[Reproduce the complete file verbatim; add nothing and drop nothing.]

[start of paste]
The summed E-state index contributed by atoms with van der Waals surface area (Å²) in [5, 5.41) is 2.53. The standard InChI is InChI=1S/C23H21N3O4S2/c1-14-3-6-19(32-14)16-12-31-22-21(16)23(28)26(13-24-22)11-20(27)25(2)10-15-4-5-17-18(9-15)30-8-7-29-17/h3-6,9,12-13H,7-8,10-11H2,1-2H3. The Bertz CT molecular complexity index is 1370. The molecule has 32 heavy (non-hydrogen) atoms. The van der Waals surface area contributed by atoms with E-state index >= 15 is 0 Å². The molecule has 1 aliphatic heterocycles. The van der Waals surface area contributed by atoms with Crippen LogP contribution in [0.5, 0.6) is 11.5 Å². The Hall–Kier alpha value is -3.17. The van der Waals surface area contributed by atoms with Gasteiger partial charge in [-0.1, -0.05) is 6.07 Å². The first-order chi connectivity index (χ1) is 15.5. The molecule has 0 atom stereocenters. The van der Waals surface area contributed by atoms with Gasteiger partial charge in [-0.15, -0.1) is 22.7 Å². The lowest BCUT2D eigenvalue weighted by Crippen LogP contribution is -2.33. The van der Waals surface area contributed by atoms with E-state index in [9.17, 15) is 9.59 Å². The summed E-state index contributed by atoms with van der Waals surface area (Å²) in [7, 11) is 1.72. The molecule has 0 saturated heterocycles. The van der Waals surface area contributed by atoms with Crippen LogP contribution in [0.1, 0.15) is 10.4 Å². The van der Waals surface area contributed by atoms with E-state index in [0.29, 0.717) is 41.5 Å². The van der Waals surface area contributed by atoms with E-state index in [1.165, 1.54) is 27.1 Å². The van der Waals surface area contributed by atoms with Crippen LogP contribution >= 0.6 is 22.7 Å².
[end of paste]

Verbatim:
The summed E-state index contributed by atoms with van der Waals surface area (Å²) in [5, 5.41) is 2.53. The standard InChI is InChI=1S/C23H21N3O4S2/c1-14-3-6-19(32-14)16-12-31-22-21(16)23(28)26(13-24-22)11-20(27)25(2)10-15-4-5-17-18(9-15)30-8-7-29-17/h3-6,9,12-13H,7-8,10-11H2,1-2H3. The Bertz CT molecular complexity index is 1370. The molecule has 32 heavy (non-hydrogen) atoms. The van der Waals surface area contributed by atoms with E-state index >= 15 is 0 Å². The molecule has 1 aliphatic heterocycles. The van der Waals surface area contributed by atoms with Crippen LogP contribution in [0.5, 0.6) is 11.5 Å². The Hall–Kier alpha value is -3.17. The van der Waals surface area contributed by atoms with Gasteiger partial charge in [-0.1, -0.05) is 6.07 Å². The first-order chi connectivity index (χ1) is 15.5. The molecule has 0 atom stereocenters. The van der Waals surface area contributed by atoms with Gasteiger partial charge in [-0.15, -0.1) is 22.7 Å². The lowest BCUT2D eigenvalue weighted by Crippen LogP contribution is -2.33. The van der Waals surface area contributed by atoms with E-state index in [9.17, 15) is 9.59 Å². The summed E-state index contributed by atoms with van der Waals surface area (Å²) in [7, 11) is 1.72. The molecule has 0 saturated heterocycles. The van der Waals surface area contributed by atoms with Crippen LogP contribution in [0.1, 0.15) is 10.4 Å². The van der Waals surface area contributed by atoms with E-state index in [0.29, 0.717) is 41.5 Å². The van der Waals surface area contributed by atoms with E-state index in [1.165, 1.54) is 27.1 Å². The van der Waals surface area contributed by atoms with Crippen LogP contribution >= 0.6 is 22.7 Å².